The effects of high-intensity interval training on adipose tissue pathophysiology, reproductive and metabolic health in women with polycystic ovary syndrome
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Polycystic ovary syndrome (PCOS) is the most common endocrine disorder in reproductive-aged women, affecting up to 13% of women worldwide and has wideranging reproductive, metabolic and psychological health implications. Still, the etiology and optimal therapies for PCOS remain unclear. Even if lifestyle modification, including exercise training, is the first-line therapy for improving reproductive, metabolic and psychological features in PCOS, there is currently no specific exercise prescription for the management of PCOS. Therefore, the primary aim of the IMproving Reproductive function in women with Polycystic OVary syndrome with high-intensity Interval Training (IMPROV-IT) trial (Paper I and II) was to investigate whether 16 weeks of either low-volume or high-volume semi-supervised high-intensity interval training (HIT), followed by subsequent 36 weeks of home-based HIT could increase menstrual frequency in women with PCOS during a 1-year period. Secondary aims were to examine the effects of HIT on cardiorespiratory fitness, rates of pregnancies, whole-body insulin sensitivity, and quality of life. IMPROV-IT was a two-center randomized controlled trial (RCT) that included 64 women with PCOS. The participants were randomly allocated (1:1:1) to either: lowvolume HIT (LV-HIT, 3 days/week of 10 x 1 min work bouts at maximal, sustainable intensity); high-volume HIT (HV-HIT, 3 days/week of 4 x 4 min work bouts at 90-95% of maximal heart rate); or non-exercise control (Non-Ex). Outcome measures were assessed at baseline, after 16 weeks and 12 months after baseline. The main findings in IMPROV-IT were that there were no between-group differences in menstrual frequency at 12 months but a significant increase in menstrual frequency from baseline to 12 months in all three groups including in the Non-Ex (control) group. Furthermore, pregnancy rates increased significantly after LV-HIT. Adherence to the exercise protocols was poor which may explain the lack of difference between groups in menstrual frequency as well as limited findings in secondary outcome measures (including insulin sensitivity and cardiorespiratory fitness). Quality of life improved in two out of five PCOS-related domains (infertility problems and body hair) in the HV-HIT group compared to the control group at 12 months follow-up. The complex relationship between multiple biological systems may partly explain the limited understanding of the etiology of PCOS. Adipose tissue dysfunction has been suggested to play a central role in the metabolic abnormalities observed in PCOS. The aims of Paper III and IV were to compare the expression of selected microRNAs in adipose tissue (and the circulation), fat cell size, rates of whole-body fat oxidation during submaximal exercise and rates of mitochondrial respiration in adipose tissue taken from women with and without PCOS. We also investigated the response to 16 weeks of HIT in these outcome measures in both groups of women. The main findings of Paper III were that the expression of circulating microRNA-27b was increased in PCOS, and that the expression of this microRNA was reduced after 16 weeks of LV-HIT. No differences were observed in the eight selected microRNAs in adipose tissue taken from women with and without PCOS, or following 16 weeks of LV- or HV-HIT. The main finding of Paper IV was that rates of whole-body fat oxidation during submaximal exercise only improved in women without, but not with PCOS, despite similar increases in cardiorespiratory fitness, indicating metabolic inflexibility in women with PCOS. Furthermore, we found that at baseline, women with PCOS had lower mitochondrial respiration through complex I + II in subcutaneous abdominal adipose tissue compared to women without PCOS, which supports the notion that abnormal adipose tissue may play a central role in PCOS pathophysiology.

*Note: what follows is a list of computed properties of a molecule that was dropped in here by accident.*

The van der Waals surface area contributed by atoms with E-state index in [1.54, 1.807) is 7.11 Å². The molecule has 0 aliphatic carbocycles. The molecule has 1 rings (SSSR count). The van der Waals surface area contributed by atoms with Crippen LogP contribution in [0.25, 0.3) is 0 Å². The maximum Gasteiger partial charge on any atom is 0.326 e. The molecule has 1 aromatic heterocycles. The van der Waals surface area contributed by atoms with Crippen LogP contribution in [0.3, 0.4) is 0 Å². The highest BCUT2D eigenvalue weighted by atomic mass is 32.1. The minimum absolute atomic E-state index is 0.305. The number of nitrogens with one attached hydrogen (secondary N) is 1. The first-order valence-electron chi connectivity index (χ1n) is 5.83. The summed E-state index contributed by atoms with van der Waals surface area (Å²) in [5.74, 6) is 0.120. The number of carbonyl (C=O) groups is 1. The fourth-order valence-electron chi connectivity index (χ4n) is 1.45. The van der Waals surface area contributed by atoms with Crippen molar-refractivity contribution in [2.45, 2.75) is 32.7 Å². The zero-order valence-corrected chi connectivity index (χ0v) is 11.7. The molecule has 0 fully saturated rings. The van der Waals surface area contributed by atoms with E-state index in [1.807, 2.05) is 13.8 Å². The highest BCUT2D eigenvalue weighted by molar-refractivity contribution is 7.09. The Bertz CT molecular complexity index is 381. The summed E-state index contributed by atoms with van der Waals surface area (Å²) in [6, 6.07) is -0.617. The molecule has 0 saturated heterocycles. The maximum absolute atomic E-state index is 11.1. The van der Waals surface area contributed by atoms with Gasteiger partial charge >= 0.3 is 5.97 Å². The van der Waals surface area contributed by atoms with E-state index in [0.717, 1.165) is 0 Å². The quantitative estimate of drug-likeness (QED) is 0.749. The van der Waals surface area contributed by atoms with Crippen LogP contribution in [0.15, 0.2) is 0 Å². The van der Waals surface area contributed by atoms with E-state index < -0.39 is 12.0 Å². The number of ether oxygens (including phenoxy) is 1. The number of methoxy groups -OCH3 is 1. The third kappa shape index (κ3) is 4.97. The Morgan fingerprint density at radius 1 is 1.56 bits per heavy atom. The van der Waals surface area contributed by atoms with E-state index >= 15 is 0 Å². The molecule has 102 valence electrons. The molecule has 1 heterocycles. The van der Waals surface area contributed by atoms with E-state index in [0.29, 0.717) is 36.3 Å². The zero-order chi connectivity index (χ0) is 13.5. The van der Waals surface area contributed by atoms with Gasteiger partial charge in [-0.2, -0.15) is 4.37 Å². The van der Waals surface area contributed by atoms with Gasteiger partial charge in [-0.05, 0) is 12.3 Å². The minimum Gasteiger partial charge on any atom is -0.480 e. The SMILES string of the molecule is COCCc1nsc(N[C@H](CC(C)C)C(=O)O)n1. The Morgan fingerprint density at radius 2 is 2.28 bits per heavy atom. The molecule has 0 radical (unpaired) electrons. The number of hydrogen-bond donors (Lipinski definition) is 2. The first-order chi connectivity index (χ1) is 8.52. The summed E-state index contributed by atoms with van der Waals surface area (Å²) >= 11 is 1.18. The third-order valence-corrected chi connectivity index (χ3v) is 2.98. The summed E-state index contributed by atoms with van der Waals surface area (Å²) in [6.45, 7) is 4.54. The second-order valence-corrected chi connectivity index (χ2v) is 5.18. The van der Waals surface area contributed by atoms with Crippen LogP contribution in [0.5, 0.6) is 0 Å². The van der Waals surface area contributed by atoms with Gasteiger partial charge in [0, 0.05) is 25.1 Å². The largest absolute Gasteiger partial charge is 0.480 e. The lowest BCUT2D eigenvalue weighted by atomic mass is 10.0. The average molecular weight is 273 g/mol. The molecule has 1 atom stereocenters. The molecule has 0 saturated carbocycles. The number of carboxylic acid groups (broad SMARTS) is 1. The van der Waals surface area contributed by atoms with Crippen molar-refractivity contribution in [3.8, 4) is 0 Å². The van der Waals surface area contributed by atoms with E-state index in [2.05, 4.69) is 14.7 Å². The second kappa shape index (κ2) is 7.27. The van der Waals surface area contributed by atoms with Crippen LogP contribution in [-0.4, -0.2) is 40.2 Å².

Has partsPaper 1: Kiel, Ida Almenning; Lionett, Sofie Buurgaard; Parr, Evelyn B.; Jones, Helen; Røset, Maria Aurora Hernandez; Salvesen, Øyvind; Vanky, Eszter; Moholdt, Trine. Improving reproductive function in women with polycystic ovary syndrome with high-intensity interval training (IMPROV-IT): study protocol for a two-centre, three-armed randomised controlled trial.. BMJ Open 2020 ;Volum 10:e0344733.(2) s. 1-9 http://dx.doi.org/10.1136/bmjopen-2019-034733 This is an open access article distributed in accordance with the Creative Commons Attribution Non Commercial (CC BY-NC 4.0) license
Paper 2: Kiel, Ida Almenning; Lionett, Sofie Buurgaard; Parr, Evelyn B.; Jones, Helen; Røset, Maria Aurora Hernandez; Salvesen, Øyvind; Hawley, John Alan; Vanky, Eszter; Moholdt, Trine. Improving Reproductive Function in Women with Polycystic Ovary Syndrome with High-Intensity Interval Training (IMPROV-IT): a twocentre, three-armed randomized controlled trial
Paper 3: Lionett, Sofie Buurgaard; Kiel, Ida Almenning; Camera, Donny M; Vanky, Eszter; Parr, Evelyn B.; Lydersen, Stian; Hawley, John A; Moholdt, Trine. Circulating and Adipose Tissue miRNAs in Women With Polycystic Ovary Syndrome and Responses to High-Intensity Interval Training. Frontiers in Physiology 2020 ;Volum 11. https://doi.org/10.3389/fphys.2020.00904 This is an open-access article distributed under the terms of the Creative Commons Attribution License (CC BY)
Paper 4: Lionett, Sofie Buurgaard; Kiel, Ida Almenning; Røsbjørgen, Ragnhild; Lydersen, Stian; Larsen, Steen; Moholdt, Trine. Absent exercise-induced improvements in fat oxidation in women with polycystic ovary syndrome after high-intensity interval training. Frontiers in Physiology 2021 ;Volum 12:649794. s. 1-13 https://doi.org/10.3389/fphys.2021.649794 This is an open-access article distributed under the terms of the Creative Commons Attribution License (CC BY)